Fire gutted an apartment in a rundown complex Monday, killing three women and six children, including several family members taken in because they had nowhere else to go, officials and neighbors said.

The West Memorial Funeral Home identified the victims as India Williams, 25, and her three children, along with Williams's cousin, Castella "Maria" Bell, 18, and her three children. The ninth victim was 20-year-old Lakesha Gillespie, identified by the funeral home as a friend. The children were ages 6 months to 6 years.

Latasha Brown, who lives downstairs, said she never heard smoke detectors, but a neighbor banged on her door around 4 a.m. to tell her to get out. She grabbed her 3-year-old son and 9-year-old daughter and ran barefoot into the cold.

"It was horrifying," said Brown, 28. "I've never seen anything like it in my life."

Investigators did not know what caused the blaze, though they did not suspect it was set. Several neighbors said the apartments in the Academy Crossing complex had electrical problems, though complex owner Mildred Rollins said she was not aware of any such problems. She would not comment further.

Neighbors said Williams, who worked at a Popeyes fast food restaurant, took in Bell and her children recently because they had fallen on hard times. They said Williams and Gillespie were a couple.

"They were the kindest people who would not turn away a friend, especially when she had kids," Brown said.

Fire Chief Rodger Mann said investigators have no evidence to suggest someone set the blaze.

"A fire investigation is like a puzzle," he said. "We've got to get enough pieces of the puzzle to get a picture of what happened."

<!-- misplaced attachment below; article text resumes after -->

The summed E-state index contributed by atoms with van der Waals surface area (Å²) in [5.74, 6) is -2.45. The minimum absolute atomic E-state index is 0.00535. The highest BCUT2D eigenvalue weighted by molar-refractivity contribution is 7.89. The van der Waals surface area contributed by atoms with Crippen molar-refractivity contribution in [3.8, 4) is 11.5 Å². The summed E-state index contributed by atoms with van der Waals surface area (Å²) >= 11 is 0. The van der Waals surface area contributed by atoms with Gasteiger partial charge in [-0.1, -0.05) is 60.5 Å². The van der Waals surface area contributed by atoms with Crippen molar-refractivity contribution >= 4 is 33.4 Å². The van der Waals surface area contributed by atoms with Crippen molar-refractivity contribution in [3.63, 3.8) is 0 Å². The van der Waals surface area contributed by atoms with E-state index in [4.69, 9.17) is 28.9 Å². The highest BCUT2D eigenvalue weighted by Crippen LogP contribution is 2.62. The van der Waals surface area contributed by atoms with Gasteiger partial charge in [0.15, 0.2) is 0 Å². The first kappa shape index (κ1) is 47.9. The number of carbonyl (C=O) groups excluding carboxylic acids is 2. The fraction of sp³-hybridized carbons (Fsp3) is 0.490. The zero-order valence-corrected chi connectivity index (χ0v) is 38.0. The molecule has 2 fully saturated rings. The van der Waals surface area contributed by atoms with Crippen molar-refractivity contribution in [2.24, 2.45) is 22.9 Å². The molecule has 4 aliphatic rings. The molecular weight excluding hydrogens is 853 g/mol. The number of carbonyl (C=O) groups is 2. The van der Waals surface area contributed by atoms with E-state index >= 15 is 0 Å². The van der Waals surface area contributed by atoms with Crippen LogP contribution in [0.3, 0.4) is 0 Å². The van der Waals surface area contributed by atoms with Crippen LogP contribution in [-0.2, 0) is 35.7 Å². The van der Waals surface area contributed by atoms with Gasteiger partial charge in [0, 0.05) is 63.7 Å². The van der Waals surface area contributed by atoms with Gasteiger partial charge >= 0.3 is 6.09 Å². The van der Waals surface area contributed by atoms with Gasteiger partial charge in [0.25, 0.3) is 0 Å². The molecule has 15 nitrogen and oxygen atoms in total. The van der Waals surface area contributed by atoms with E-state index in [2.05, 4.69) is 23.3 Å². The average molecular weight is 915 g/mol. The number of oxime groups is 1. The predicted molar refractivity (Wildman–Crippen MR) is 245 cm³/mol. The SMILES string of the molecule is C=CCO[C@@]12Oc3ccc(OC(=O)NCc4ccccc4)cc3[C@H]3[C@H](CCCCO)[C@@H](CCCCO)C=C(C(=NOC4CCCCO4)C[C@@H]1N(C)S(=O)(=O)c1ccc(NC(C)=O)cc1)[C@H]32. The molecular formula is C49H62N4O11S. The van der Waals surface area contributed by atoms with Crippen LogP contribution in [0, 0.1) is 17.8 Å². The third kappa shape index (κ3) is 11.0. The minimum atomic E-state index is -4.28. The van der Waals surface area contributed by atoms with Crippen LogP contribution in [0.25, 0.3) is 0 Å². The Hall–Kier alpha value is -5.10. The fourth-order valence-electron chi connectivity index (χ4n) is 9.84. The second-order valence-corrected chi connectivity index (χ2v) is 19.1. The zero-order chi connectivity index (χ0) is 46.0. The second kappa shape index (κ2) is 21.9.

Autopsies were ordered on the bodies of the three women, authorities said, and may also be ordered on the children depending on the results.

Ramona Doss, who lives across the parking lot in another of the complex's six two-story red brick apartment buildings, said Williams would often bring her plates of home-cooked food, and Williams's children called her "Grandma" even though they are not related.

"Those babies just had Christmas," Doss said. "They used to say 'Grandma, you got any more candy?' I'll never hear that from them again."

Academy Crossing is in Starkville, a city of about 24,000 full-time residents in eastern Mississippi that is also home to Mississippi State University.

Firefighters worked well into the afternoon, shoveling piles of burned debris over a railing from the second floor apartment onto the parking lot below. Workers later boarded up the broken windows and burnt-out doors. Empty beer cans and soda bottles were strewn in front of one apartment, while two tires sat in front of another and a window was broken in a third.

Mann said a private company recently inspected the complex and found no problems.

Kiara Williams, 19, who lives in an adjacent building and is not related to India Williams, said she woke up to see flames pouring from the apartment and called Gillespie's cell phone. There was no answer.

"I was just over there last night," she said, shaking her head as she stared at the gutted apartment. "She was like a sister to me."

She said the women were friendly people who could often be seen around the complex playing with the children.

Doss was still shaken Monday as she recalled opening her door to see flames across the way.

"The glass just blew and made a sound like a bomb," Doss said. "It's a tragedy in Academy Crossing."

The children killed were identified as Kamarion Williams, 2, Jacorian Vasser, 6, Richard Vasser, 5, Ta'Nayia Bell, 4, Jayvion Bell, 3, and Sumaya Bell, 6 months.

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The Associated Press contributed to this report.